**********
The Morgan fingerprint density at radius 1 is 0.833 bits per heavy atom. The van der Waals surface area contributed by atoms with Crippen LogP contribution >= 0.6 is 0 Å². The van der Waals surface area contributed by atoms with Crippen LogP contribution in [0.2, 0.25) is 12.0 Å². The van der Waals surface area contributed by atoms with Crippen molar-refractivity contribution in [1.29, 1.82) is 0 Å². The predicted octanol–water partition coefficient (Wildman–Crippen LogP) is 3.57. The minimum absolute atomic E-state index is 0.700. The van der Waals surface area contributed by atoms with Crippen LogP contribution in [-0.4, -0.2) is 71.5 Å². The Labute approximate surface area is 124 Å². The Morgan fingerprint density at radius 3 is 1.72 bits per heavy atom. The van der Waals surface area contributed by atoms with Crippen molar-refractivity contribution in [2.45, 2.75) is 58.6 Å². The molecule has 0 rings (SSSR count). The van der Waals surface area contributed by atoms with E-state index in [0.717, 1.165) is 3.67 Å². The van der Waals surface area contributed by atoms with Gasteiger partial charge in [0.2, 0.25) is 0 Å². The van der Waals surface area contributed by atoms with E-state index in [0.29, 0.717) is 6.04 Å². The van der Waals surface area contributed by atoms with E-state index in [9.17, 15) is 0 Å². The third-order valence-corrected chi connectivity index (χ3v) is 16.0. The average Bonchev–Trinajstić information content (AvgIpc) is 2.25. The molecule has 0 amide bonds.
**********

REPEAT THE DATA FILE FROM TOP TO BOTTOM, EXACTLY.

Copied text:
The Morgan fingerprint density at radius 1 is 0.833 bits per heavy atom. The van der Waals surface area contributed by atoms with Crippen LogP contribution >= 0.6 is 0 Å². The van der Waals surface area contributed by atoms with Crippen LogP contribution in [0.2, 0.25) is 12.0 Å². The van der Waals surface area contributed by atoms with Crippen molar-refractivity contribution in [1.29, 1.82) is 0 Å². The predicted octanol–water partition coefficient (Wildman–Crippen LogP) is 3.57. The minimum absolute atomic E-state index is 0.700. The van der Waals surface area contributed by atoms with Crippen LogP contribution in [-0.4, -0.2) is 71.5 Å². The Labute approximate surface area is 124 Å². The Morgan fingerprint density at radius 3 is 1.72 bits per heavy atom. The van der Waals surface area contributed by atoms with Crippen molar-refractivity contribution in [2.45, 2.75) is 58.6 Å². The molecule has 0 rings (SSSR count). The van der Waals surface area contributed by atoms with E-state index in [0.717, 1.165) is 3.67 Å². The van der Waals surface area contributed by atoms with Gasteiger partial charge in [0.2, 0.25) is 0 Å². The van der Waals surface area contributed by atoms with E-state index in [0.29, 0.717) is 6.04 Å². The van der Waals surface area contributed by atoms with E-state index in [9.17, 15) is 0 Å². The third-order valence-corrected chi connectivity index (χ3v) is 16.0. The average Bonchev–Trinajstić information content (AvgIpc) is 2.25. The molecule has 0 amide bonds.